Interview with Tom Wicker
QUESTION 2
INTERVIEWER:

When you got there you were met by an officer and they drove you to, to the penitentiary and you met with the other observers. What was it like when you first went into the yard, then you walked down that A yard, the A block, to the A yard, the difference with D yard. Just sort of give me a picture as to what it felt like.

TOM WICKER:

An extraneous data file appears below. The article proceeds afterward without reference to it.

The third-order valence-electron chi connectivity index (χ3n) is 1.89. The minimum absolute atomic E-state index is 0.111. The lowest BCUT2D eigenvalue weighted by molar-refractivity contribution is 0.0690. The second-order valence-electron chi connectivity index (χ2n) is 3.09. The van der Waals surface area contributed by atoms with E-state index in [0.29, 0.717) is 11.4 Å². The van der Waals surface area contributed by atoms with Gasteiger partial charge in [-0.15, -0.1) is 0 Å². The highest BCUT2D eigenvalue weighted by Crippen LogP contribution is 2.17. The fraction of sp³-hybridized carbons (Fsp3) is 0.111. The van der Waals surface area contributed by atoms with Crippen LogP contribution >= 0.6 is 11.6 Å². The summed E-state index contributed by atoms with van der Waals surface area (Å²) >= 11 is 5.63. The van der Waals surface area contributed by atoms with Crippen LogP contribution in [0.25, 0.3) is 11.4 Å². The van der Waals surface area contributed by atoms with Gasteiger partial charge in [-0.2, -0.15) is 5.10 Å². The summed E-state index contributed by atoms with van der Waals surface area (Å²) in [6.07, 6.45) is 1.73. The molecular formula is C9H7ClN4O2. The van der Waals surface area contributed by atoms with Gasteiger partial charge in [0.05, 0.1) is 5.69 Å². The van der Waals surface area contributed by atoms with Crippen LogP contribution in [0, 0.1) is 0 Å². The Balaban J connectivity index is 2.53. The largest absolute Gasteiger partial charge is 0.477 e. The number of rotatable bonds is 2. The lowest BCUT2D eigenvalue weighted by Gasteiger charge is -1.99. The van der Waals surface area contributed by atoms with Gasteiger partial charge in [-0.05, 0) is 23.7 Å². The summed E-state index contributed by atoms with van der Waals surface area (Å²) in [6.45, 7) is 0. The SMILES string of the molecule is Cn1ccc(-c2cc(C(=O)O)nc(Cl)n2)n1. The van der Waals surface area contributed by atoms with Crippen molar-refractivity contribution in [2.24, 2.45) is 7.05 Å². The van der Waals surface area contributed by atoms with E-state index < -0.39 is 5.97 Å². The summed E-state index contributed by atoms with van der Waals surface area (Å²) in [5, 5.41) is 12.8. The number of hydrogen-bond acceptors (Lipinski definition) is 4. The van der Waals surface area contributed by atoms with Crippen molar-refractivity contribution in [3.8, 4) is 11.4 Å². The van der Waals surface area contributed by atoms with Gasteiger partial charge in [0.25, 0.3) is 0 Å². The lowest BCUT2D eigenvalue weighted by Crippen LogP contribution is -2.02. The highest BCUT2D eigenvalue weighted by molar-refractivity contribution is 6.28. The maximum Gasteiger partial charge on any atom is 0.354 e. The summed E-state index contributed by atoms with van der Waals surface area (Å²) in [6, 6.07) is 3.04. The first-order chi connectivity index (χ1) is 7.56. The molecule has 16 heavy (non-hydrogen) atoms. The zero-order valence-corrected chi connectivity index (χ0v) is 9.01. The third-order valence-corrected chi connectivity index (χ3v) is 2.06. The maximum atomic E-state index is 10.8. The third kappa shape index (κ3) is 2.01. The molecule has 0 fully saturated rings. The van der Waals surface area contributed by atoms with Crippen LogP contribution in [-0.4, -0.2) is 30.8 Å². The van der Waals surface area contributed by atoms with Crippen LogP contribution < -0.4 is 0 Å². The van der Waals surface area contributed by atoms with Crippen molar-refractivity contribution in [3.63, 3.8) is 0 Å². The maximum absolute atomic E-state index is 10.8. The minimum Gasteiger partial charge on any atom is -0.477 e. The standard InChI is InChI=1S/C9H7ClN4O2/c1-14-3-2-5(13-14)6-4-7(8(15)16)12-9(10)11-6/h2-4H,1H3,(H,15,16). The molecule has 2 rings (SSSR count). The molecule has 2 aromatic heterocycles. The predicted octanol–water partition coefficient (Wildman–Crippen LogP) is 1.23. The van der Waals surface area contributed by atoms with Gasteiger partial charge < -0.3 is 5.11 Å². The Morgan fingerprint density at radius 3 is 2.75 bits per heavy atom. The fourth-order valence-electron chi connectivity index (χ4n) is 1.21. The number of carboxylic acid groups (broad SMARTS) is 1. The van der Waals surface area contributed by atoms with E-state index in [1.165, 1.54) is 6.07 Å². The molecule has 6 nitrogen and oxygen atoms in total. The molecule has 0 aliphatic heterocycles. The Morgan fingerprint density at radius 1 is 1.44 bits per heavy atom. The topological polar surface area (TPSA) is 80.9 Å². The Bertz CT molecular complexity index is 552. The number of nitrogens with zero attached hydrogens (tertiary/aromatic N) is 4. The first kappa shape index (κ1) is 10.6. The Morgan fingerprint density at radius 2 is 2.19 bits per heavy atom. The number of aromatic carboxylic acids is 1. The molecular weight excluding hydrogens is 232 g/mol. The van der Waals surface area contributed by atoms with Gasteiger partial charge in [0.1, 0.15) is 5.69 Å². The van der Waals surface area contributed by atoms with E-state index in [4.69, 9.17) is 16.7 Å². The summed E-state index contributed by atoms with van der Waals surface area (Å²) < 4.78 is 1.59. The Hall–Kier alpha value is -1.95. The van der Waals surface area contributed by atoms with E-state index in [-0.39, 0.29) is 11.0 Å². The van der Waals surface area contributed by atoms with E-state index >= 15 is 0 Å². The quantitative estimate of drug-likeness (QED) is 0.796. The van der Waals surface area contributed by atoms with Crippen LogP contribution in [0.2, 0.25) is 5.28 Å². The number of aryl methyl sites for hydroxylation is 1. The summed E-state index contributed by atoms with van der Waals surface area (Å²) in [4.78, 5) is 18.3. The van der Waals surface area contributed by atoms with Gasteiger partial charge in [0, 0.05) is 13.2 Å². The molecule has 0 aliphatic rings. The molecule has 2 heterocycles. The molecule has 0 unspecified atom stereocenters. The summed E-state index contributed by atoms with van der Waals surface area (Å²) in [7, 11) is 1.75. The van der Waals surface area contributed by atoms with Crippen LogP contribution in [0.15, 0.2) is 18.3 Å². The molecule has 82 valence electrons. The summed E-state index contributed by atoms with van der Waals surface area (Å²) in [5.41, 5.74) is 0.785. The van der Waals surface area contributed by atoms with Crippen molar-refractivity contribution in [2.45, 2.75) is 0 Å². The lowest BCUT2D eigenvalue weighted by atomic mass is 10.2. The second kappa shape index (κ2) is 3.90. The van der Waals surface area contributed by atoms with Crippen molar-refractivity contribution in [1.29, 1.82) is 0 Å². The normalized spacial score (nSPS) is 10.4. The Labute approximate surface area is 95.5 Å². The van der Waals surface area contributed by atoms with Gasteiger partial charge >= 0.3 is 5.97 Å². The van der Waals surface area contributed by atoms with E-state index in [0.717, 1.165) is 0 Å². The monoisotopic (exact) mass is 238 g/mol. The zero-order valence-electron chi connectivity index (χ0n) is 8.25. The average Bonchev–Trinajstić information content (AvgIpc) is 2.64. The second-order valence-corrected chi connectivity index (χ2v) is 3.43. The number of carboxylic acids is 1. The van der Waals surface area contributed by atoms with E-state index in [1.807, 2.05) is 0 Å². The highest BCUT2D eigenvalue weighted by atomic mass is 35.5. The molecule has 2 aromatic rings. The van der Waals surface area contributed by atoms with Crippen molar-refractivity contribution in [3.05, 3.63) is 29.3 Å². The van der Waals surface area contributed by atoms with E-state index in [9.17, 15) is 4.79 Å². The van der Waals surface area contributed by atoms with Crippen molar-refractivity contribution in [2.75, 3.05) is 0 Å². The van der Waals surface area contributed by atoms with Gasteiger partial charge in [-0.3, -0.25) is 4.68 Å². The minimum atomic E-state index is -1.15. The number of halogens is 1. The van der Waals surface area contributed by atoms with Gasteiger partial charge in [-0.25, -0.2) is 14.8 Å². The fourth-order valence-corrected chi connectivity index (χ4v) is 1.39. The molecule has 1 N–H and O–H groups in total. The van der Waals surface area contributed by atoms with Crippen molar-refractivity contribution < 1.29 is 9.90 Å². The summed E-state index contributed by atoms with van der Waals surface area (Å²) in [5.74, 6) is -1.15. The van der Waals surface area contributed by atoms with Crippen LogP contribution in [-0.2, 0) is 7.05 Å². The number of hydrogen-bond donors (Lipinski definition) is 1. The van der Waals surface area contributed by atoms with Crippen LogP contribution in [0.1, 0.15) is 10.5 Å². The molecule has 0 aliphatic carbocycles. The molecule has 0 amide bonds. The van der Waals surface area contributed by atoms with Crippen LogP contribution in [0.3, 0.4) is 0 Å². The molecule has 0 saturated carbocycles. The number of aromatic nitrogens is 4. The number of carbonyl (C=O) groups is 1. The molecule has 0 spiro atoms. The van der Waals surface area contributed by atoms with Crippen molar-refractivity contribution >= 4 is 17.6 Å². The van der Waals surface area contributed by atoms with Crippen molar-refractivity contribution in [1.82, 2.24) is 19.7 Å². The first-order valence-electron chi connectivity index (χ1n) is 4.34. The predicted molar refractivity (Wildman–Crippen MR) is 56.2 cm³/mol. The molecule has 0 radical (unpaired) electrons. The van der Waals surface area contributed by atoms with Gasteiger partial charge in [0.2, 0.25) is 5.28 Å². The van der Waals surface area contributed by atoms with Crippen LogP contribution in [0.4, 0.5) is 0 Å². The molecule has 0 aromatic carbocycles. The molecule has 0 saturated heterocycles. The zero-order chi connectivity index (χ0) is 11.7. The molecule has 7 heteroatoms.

Well I didn't go into the yard where the inmates were right away. When I first arrived in Attica it was kind of overwhelming. I had not at that time been into a prison since, oh, many years back in North Carolina I used to be the editor of a little magazine put out by the state board of public welfare. And we had it printed in the prison print shop. So I'd have to go out there once a month. But I hadn't been in a prison since then and anyone who has been into one of those places, particularly one that's as typically a big house, you know is Attica, which is really an overwhelming sort of place, monstrous walls and everything. Anyone who's been in to one of those places knows how terrible it is. I mean you feel oppressed right away. I mean oppressed in the emotional sense, not the political sense. And so, and in that particular instance, it was full of state troopers you know. And sheriff deputies, and guards, and guns. I mean it was really a war like atmosphere around there. So I went on and was shown into this little room where the, where the observers were meeting. And we met there and talked back and forth, as I recall it now, a couple of, three hours before I went into the yard with the inmates. So I had sort of become acclimatized to the whole atmosphere a little bit before going in there. But it also meant that we went in first, or I went in first at night, a group of us went in. And that was unquestionably an eerie experience because we crossed some of the ground inside the prison where they had been rioting the day before, you know, and it was all smashed and littered, and we could tell that. Then we went through this little short passageway into the A yard, I suppose we should say that there are four separate yards in that prison. Went through this little passageway into the A yard and I, I remembered as if it were yesterday coming out into the actual yard where the inmates were. And there was this vast crowd. My recollection is thirteen to fifteen hundred people in there, in an area about the size of two football fields. And there's this enormous crowd of inmates gathered there, but in front of them, and between them, between this crowd and our group of observers, there were a line of inmates who formed a human chain. That is one facing this way and one facing that way. And they had their arms linked together. A very strong chain that, I suppose, would have protected us if anyone had threatened us, which no one did. But, and then there were, the light was, you know, a few dim electric bulbs from up on the walls, but there were trash cans with fires burning in them and so forth. A very eerie flickering light, you know. So it wasn't entirely a, a, you wouldn't choose that experience for your ordinary weekend, I don't think. But on the other hand, I felt after that first initial feeling of being out of reach of what normally I thought of as the law, you know the sort of protection that every citizen takes for granted until you don't have it. Once I was past that shock, I felt relatively secure. I never felt particularly threatened in there in any sense. The, the whole situation obviously was precarious somewhat. You didn't know exactly what might happen or who might get out of hand. But I never felt, "Any minute now, you know, somebody's going to throttle me or drag me off to be chained," anything of that sort.